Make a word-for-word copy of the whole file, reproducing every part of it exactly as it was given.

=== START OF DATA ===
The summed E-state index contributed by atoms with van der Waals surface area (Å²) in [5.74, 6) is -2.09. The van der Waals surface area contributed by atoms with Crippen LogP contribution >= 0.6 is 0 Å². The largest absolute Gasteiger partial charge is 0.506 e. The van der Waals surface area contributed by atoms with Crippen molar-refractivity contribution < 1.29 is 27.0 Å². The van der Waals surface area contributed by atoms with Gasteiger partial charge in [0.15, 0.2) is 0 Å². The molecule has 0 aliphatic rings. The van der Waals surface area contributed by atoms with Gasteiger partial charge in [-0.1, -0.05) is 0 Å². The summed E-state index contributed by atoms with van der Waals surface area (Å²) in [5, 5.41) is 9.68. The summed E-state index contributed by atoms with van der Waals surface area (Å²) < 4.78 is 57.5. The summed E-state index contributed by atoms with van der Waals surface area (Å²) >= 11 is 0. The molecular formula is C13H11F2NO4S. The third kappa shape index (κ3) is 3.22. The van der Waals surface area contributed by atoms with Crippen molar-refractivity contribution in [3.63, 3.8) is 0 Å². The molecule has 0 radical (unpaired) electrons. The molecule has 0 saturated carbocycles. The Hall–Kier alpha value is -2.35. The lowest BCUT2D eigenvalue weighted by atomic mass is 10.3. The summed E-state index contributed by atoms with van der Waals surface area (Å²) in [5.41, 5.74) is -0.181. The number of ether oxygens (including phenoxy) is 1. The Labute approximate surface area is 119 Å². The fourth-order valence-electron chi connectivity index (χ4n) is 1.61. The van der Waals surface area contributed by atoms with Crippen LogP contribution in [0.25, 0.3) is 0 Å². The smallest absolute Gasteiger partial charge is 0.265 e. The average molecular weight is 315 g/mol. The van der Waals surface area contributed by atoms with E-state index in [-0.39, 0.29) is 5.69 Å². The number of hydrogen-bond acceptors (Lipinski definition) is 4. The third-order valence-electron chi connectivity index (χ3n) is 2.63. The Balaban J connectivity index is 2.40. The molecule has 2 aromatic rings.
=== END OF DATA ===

The summed E-state index contributed by atoms with van der Waals surface area (Å²) in [5.74, 6) is -2.09. The van der Waals surface area contributed by atoms with Crippen LogP contribution >= 0.6 is 0 Å². The largest absolute Gasteiger partial charge is 0.506 e. The van der Waals surface area contributed by atoms with Crippen molar-refractivity contribution < 1.29 is 27.0 Å². The van der Waals surface area contributed by atoms with Gasteiger partial charge in [0.15, 0.2) is 0 Å². The molecule has 0 aliphatic rings. The van der Waals surface area contributed by atoms with Gasteiger partial charge in [-0.1, -0.05) is 0 Å². The summed E-state index contributed by atoms with van der Waals surface area (Å²) in [5, 5.41) is 9.68. The summed E-state index contributed by atoms with van der Waals surface area (Å²) < 4.78 is 57.5. The summed E-state index contributed by atoms with van der Waals surface area (Å²) >= 11 is 0. The molecular formula is C13H11F2NO4S. The third kappa shape index (κ3) is 3.22. The van der Waals surface area contributed by atoms with Crippen molar-refractivity contribution in [3.63, 3.8) is 0 Å². The molecule has 0 radical (unpaired) electrons. The molecule has 0 saturated carbocycles. The Hall–Kier alpha value is -2.35. The lowest BCUT2D eigenvalue weighted by atomic mass is 10.3. The summed E-state index contributed by atoms with van der Waals surface area (Å²) in [5.41, 5.74) is -0.181. The number of ether oxygens (including phenoxy) is 1. The Labute approximate surface area is 119 Å². The fourth-order valence-electron chi connectivity index (χ4n) is 1.61. The van der Waals surface area contributed by atoms with Crippen LogP contribution in [0.25, 0.3) is 0 Å². The smallest absolute Gasteiger partial charge is 0.265 e. The average molecular weight is 315 g/mol. The van der Waals surface area contributed by atoms with E-state index in [-0.39, 0.29) is 5.69 Å². The number of hydrogen-bond acceptors (Lipinski definition) is 4. The third-order valence-electron chi connectivity index (χ3n) is 2.63. The Balaban J connectivity index is 2.40. The molecule has 2 aromatic rings.